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Page 217 - I do not mean to be disrespectful, but the attempt of the Lords to stop the progress of reform, reminds me very forcibly of the great storm of Sidmouth, and of the conduct of the excellent Mrs. Partington on that occasion. In the winter of 1824, there set in a great flood upon that town — the tide rose to an incredible height — the waves rushed in upon the houses, and everything was threatened with destruction.
Page 316 - I waked one morning in the beginning of last June from a dream, of which all I could recover was, that I had thought myself in an ancient castle (a very natural dream for a head filled like mine with Gothic story) and that on the uppermost bannister of a great staircase I saw a gigantic hand in armour. In the evening I sat down and began to write, without knowing in the least what I intended to say or relate.
Page 148 - I am amazed at his grace's speech. The noble duke cannot look before him, behind him, or on either side of him, without seeing some noble peer who owes his seat in this house to his successful exertions in the profession to which I belong.
Page 215 - Believe me, nothing except a battle lost, can be half so melancholy as a battle won...
Page 328 - London, and sat till about three in the morning, it came into their heads to go and knock up Johnson, and see if they could prevail on him to join them in a ramble. They rapped violently at the door of his chambers in the Temple, till at last he appeared in his shirt with his little black wig on the top of his head, instead of a nightcap, and a poker in his hand, imagining, probably, that some ruffians were coming to attack him. When he discovered who they were, and was told their errand, he smiled,...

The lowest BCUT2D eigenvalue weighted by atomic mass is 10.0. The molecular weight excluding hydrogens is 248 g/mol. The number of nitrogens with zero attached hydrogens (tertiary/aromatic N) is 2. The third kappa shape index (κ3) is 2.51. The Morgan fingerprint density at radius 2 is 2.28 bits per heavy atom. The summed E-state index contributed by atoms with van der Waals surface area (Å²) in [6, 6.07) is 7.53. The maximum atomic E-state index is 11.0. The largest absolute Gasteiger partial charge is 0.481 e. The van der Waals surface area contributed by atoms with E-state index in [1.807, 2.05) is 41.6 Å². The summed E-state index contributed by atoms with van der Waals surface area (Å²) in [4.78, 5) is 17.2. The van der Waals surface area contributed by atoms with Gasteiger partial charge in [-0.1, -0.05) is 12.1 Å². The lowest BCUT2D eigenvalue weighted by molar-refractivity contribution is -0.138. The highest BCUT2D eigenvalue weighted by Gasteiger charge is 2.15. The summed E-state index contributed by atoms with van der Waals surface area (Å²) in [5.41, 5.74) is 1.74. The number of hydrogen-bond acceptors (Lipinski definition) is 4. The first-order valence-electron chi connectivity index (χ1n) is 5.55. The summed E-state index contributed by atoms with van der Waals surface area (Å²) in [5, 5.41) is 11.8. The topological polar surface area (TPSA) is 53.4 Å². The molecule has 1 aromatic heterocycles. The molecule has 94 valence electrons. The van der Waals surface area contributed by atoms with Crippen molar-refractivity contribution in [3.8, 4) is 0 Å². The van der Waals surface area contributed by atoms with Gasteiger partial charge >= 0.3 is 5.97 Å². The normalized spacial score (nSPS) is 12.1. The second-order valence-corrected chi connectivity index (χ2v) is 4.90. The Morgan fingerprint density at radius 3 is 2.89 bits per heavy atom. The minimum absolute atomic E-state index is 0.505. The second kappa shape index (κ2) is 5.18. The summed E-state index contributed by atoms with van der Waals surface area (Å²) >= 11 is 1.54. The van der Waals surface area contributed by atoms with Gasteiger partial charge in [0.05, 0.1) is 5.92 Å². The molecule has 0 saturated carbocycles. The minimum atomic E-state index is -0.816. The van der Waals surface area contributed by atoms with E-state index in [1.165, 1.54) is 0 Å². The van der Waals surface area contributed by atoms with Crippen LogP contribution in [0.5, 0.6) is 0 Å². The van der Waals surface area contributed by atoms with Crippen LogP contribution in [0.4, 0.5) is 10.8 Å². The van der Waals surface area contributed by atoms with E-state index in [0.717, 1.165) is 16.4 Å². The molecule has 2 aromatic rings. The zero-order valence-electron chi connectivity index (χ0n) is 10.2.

Page 316 - I sat down, and began to write, without knowing in the least what I intended to say or relate. The work grew on my hands, and I grew fond of it — add, that I was very glad to think of anything, rather than politics.
Page 303 - ... but, said Savage, he knows not any love but that of the sex; he was perhaps never in cold water in his life; and he indulges himself in all the luxury that comes within his reach.
Page 218 - In the midst of this sublime and terrible storm, Dame Partington, who lived upon the beach, was seen at the door of her house with mop and pattens, trundling her mop, squeezing out the sea-water, and vigorously pushing away the Atlantic Ocean. The Atlantic was roused. Mrs. Parting-ton's spirit was up ; but I need not tell you that the contest was unequal. The Atlantic Ocean beat Mrs. Partington. She was excellent at a slop, or a puddle, but she should not have meddled with a tempest.
Page 495 - We are told that there was no malice, and that the prisoner must have been in liquor. In liquor! Why, he was drunk! And yet he murdered the very man who had been drinking with him ! They had been carousing the whole night ; and yet he stabbed him! after drinking a whole bottle of rum with him! Good God, my Laards, if he will do this when he's drunk, what will he not do when he's sober?
Page 262 - With peculiar fondness they will recall that venerable chamber in which all the antique gravity of a college library was so singularly blended with all that female grace and wit could devise to embellish a drawing-room. They will recollect, not unmoved, those shelves loaded with the varied learning of many lands and many ages, and those portraits in which were preserved the features of the best and wisest Englishmen of two generations.